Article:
"Has it occurred to you that Russia has not overrun Ukraine because of what we've done? And our allies have done? Have you ever even thought about that?" Austin asked rhetorically to Rep. Matt Gaetz (R-Fla.) during testimony to the House Armed Services Committee. Austin and other U.S. officials say U.S. support to Ukrainian forces, along with Ukraine's strong will to fight, has thwarted Russia's plans for a swift victory in its now more than month-long invasion.


US Imposes Sanctions on Russian Darknet Market and Crypto Exchange

The U.S. Treasury Department imposed sanctions on Tuesday on a prominent Russia-based darknet market site and a cryptocurrency exchange that it said operates primarily out of Moscow and St. Petersburg.

The sanctions against Hydra and currency exchange Garantex, published on the Treasury Department's website, "send a message today to criminals that you cannot hide on the darknet or their forums," Treasury Secretary Janet Yellen said.

According to blockchain researchers, approximately 86 percent of illicit bitcoin received directly by Russian crypto exchanges in 2019 came from Hydra, which the Treasury Department described as the world's "largest and most prominent darknet market."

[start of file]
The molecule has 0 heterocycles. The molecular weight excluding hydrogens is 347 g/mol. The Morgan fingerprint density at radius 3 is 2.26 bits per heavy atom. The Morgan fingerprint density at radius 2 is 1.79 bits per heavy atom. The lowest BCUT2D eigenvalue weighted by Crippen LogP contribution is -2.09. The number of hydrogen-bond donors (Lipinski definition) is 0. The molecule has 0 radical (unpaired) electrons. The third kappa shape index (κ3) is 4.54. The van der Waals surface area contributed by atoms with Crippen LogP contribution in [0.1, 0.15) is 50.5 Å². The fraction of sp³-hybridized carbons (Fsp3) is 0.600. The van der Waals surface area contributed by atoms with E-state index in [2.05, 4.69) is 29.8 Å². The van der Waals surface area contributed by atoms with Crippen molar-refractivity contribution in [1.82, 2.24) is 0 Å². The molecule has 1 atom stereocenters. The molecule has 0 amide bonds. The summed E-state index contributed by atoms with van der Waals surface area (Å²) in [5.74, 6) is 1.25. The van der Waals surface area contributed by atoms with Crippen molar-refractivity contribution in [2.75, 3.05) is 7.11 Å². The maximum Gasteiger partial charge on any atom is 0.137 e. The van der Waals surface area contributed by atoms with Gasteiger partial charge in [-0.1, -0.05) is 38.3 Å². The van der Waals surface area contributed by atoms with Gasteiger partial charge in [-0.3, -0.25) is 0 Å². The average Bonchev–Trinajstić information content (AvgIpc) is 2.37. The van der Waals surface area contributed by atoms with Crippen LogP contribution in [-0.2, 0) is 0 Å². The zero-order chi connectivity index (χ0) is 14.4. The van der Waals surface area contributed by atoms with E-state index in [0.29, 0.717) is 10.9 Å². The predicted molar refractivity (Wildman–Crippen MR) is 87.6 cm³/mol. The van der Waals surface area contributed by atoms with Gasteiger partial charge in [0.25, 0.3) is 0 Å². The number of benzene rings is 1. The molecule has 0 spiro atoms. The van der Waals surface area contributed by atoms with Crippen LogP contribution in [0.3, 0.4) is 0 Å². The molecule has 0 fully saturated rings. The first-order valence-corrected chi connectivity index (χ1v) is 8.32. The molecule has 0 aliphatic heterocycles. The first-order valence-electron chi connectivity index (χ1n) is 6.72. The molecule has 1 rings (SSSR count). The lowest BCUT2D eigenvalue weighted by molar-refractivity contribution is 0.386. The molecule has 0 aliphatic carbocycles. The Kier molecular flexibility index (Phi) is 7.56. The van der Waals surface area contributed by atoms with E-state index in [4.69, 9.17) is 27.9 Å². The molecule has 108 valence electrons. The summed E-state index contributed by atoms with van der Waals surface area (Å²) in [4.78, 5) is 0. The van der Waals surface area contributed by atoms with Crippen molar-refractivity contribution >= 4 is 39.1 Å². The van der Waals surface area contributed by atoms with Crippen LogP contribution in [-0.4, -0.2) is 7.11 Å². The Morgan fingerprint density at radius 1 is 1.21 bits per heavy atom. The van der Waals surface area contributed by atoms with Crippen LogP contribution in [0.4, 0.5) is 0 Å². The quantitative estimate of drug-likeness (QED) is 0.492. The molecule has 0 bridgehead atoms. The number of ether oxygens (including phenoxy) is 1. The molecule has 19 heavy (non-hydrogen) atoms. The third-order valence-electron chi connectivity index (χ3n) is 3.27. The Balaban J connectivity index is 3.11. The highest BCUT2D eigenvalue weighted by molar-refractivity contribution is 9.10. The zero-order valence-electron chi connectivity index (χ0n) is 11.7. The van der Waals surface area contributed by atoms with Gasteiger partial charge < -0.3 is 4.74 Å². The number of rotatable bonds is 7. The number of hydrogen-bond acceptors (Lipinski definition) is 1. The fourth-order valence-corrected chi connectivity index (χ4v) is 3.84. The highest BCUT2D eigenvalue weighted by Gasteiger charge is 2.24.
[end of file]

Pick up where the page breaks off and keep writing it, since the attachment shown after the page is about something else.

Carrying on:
The new sanctions prohibit U.S. persons from making or receiving "any contribution or provision of funds, goods, or services" to Hydra or Garantex, the Treasury said.

The department said the sanctions, which prohibit U.S. transactions with Hydra and Garantex and seek to freeze any assets they may have under U.S. jurisdiction, is part of an international effort to disrupt proliferation of malicious cybercrime services, drugs and other illegal offerings, including ransomware activity, that emanate from Russia.


Zelenskyy Demands Russia Get Expelled From UN Security Council

Ukrainian President Volodymyr Zelenskyy on Tuesday told the U.N. Security Council that Russia should be removed from the U.N. body over what he said were atrocities that were committed near Kyiv.